Cultivating transformative change and sustainability in Nijmegen. A study of community gardens’ collective identities and their connection to societal transformation towards sustainability in four of Nijmegen’s community gardens.

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As the world is facing increasing threats due to global environmental change, the question is pressuring how to transform our societies to make them more sustainable. While governmental efforts to educate consumers have not been very effective so far, it is suggested that societal transformation should come from bottom-up and entails changes in identities. Through social innovation, grassroot initiatives are thought to present ideologically alternative solutions to unsustainable practices. In this ethnographic study, eleven gardeners of four community gardens located in Nijmegen have been interviewed and observed during gardening practices to gain insight to their collective identities and how these connect to societal transformation towards sustainability. The results show that the collective identities strengthen social cohesion and enhance sustainability on the neighbourhood level. However, they are also defined by power relations and exclusion as not any citizen is able to participate. Recommendations are made to reduce exclusion and strengthen collaboration between initiatives. Further scientific research should focus on other perspectives than the community gardeners’ to gain a more complete picture of the gardens’ transformative potentials.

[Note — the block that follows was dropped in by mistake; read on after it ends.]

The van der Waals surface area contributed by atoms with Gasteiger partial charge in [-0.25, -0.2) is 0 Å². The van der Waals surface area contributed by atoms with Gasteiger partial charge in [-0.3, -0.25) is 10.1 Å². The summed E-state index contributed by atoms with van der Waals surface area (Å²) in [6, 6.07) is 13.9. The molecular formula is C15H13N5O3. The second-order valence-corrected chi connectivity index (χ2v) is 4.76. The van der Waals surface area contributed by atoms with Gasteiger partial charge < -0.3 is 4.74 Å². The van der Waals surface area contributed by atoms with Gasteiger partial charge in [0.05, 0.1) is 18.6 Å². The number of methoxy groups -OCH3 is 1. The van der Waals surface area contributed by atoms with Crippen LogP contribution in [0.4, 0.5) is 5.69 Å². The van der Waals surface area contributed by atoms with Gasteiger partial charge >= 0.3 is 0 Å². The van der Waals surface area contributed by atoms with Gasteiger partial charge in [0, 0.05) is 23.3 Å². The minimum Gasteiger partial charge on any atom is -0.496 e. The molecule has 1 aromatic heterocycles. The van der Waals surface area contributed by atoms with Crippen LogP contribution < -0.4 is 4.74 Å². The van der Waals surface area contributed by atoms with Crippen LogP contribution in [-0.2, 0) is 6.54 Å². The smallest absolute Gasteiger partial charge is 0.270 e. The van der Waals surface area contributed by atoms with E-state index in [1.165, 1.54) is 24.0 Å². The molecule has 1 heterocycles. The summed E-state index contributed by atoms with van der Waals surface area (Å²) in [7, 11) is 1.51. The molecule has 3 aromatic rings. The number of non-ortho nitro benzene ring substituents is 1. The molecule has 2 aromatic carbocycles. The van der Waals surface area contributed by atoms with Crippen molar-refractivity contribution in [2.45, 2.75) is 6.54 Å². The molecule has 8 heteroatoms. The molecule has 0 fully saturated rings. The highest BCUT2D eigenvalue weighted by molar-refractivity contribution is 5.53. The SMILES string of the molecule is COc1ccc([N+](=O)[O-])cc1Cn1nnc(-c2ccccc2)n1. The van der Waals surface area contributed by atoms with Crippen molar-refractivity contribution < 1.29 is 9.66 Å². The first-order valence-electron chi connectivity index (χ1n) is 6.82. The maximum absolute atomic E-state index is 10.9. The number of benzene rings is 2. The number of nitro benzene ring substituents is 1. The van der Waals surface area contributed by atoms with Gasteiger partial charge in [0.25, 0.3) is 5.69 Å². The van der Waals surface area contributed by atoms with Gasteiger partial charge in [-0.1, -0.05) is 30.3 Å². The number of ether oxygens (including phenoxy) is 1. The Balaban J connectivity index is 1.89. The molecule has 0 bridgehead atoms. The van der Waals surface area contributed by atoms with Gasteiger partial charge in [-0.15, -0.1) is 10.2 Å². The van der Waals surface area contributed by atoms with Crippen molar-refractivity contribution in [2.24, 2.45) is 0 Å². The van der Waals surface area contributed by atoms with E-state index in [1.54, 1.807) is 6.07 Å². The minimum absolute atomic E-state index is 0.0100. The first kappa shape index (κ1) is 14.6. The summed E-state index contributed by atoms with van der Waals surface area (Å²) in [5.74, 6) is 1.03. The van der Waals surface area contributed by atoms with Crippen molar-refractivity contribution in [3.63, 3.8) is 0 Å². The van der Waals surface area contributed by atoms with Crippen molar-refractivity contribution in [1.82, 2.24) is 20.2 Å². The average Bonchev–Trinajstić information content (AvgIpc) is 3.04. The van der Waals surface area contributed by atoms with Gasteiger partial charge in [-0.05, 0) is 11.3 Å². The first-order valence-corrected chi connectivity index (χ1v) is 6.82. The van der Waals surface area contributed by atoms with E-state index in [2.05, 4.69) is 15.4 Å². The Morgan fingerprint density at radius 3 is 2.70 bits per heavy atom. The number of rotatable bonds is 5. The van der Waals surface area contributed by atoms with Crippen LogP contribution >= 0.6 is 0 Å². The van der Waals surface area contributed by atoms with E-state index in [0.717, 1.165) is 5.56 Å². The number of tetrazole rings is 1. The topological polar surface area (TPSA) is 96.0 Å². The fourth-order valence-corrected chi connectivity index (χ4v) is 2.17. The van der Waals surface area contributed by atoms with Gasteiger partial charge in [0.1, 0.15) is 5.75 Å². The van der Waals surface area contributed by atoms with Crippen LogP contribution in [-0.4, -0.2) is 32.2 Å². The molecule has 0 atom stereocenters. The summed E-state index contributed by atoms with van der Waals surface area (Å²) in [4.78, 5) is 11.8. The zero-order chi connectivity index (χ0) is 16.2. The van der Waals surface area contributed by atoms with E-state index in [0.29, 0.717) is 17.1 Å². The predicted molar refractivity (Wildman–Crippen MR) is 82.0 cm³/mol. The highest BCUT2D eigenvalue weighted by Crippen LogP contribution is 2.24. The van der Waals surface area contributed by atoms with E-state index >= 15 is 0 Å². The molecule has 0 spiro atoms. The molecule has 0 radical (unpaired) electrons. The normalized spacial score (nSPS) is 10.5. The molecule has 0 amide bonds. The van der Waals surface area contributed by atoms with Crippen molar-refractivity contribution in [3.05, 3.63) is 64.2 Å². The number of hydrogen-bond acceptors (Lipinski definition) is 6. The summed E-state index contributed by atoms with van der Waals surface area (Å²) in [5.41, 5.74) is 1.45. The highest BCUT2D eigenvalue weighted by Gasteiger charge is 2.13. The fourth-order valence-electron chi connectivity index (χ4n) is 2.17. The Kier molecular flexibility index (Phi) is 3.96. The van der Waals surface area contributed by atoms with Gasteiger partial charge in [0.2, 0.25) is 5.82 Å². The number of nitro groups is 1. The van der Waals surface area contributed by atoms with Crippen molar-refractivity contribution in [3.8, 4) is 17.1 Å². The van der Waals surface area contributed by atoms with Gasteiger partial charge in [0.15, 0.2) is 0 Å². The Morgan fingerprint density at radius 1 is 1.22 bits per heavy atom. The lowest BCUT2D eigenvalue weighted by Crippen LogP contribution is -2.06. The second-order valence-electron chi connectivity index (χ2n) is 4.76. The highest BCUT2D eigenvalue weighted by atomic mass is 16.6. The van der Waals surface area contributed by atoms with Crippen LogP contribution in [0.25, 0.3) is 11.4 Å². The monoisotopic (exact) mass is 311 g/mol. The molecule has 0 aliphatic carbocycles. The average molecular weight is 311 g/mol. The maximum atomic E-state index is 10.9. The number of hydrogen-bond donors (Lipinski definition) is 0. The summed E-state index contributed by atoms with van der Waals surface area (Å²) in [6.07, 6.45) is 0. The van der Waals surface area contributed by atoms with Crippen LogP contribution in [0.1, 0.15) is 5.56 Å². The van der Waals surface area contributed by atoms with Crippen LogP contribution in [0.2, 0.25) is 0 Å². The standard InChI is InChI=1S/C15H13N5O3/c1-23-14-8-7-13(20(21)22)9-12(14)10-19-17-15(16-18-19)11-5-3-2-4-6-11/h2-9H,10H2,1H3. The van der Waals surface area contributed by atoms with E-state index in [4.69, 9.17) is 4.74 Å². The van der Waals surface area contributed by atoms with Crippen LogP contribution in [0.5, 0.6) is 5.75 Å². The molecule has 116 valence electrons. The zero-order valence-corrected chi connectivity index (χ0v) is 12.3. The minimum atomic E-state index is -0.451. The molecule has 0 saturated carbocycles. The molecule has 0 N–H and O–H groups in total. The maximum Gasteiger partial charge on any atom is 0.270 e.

Faculteit der Managementwetenschappen